Lying in the rain shadow of Mount Kenya (5,199m), east of the Great Rift valley, the outstanding high country region of Laikipia, although relatively unknown, is without doubt one of Africa’s most exciting wilderness and wildlife locations.
As I type this blog, an equatorial full moon bathes this vast big-sky country far and wide. I can hear the growling and grunts of an eerily close leopard as the brilliantly bright planet of Venus vies for attention in what is a balmy out-bush evening sky. I am back in Africa, well and truly re-seduced by one of my all-time favourite destinations.
When I close my eyes, the images, colours, creatures, sounds, smells and smiles of Laikipia flood past me at an African wilderness pace. Images dominated by views of the mountain and high escarpments, open-air beds under the stars, post dawn bush-breakfasts, Samburu herdsman carrying ornate spears, sundowners and a barrage of wildlife. The sheer unfolding beauty and diversity of this region will entrance any visitor immediately.
Sitting pretty like a 9,500km² jewel in the middle of Kenya’s considerable wilderness crown, Laikipia is enormous and magnificent. It is home to the country’s second largest collection of wildlife (after Maasai Mara), including 7,000 elephants, 350 of Kenya’s 2,000 lions, reticulated giraffe, rhino and seventy per cent of the world’s remaining Grevy zebra population. It is also one of Africa’s most remarkable natural eco-systems, with spectacular landscapes to boot.
The local tribal communities, predominantly made up of the Samburu, Meru, Kikuyu and Borana, co-exist, at this high altitude, on horizon-stretching open savannah, in woodlands, grasslands and forest, with indigenous wildlife, local farmers and tourism providers.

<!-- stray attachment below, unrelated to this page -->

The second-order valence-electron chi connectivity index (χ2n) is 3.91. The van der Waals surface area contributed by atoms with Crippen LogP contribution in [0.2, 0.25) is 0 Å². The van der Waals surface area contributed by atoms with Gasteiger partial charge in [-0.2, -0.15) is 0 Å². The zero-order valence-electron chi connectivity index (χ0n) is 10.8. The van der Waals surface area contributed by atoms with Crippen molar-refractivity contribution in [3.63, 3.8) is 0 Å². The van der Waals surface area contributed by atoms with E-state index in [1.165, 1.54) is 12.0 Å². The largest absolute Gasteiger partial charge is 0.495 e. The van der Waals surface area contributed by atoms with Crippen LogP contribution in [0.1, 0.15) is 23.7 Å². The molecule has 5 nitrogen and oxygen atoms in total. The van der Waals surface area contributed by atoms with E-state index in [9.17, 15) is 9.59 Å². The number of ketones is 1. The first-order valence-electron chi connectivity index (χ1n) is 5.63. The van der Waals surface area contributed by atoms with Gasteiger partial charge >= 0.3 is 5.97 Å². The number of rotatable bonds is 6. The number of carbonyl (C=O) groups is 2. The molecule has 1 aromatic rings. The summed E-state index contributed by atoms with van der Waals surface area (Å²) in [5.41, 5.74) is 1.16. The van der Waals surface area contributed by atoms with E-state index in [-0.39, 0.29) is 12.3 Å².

So successful has Laikipia’s blend of conservation been over the last thirty years, that the region has seen a wildlife population increase of fifteen per cent. This is even more remarkable when one considers that Kenya, a relatively efficient safe-guarder of wildlife, continues to experience a dwindling in animal numbers, mainly because of wilderness encroachment and poaching.
The hope is that multi-stakeholder partnerships, including local land owners, environmentalists such as the Laikipia Wildlife Forum and Kenya Wildlife Trust, the local tribal population and an ever expanding tourism market, will flourish. Employing 1,300 people (supporting 6,500 dependants), and bringing in US$3.5m in wages, tourism, with its roughly thirty camps or lodges, is an important contributor to this process.
Indeed, without such partnerships, the future of the country’s second largest wildlife region (after Tsvaro) cannot be guaranteed.
However, I am optimistic. The combination of such friendly and passionate people, who appear hell-bent on sustaining, as well as sharing, their homeland’s landscapes, flora and fauna, bodes well for the future. Long may it last. I urge you to go.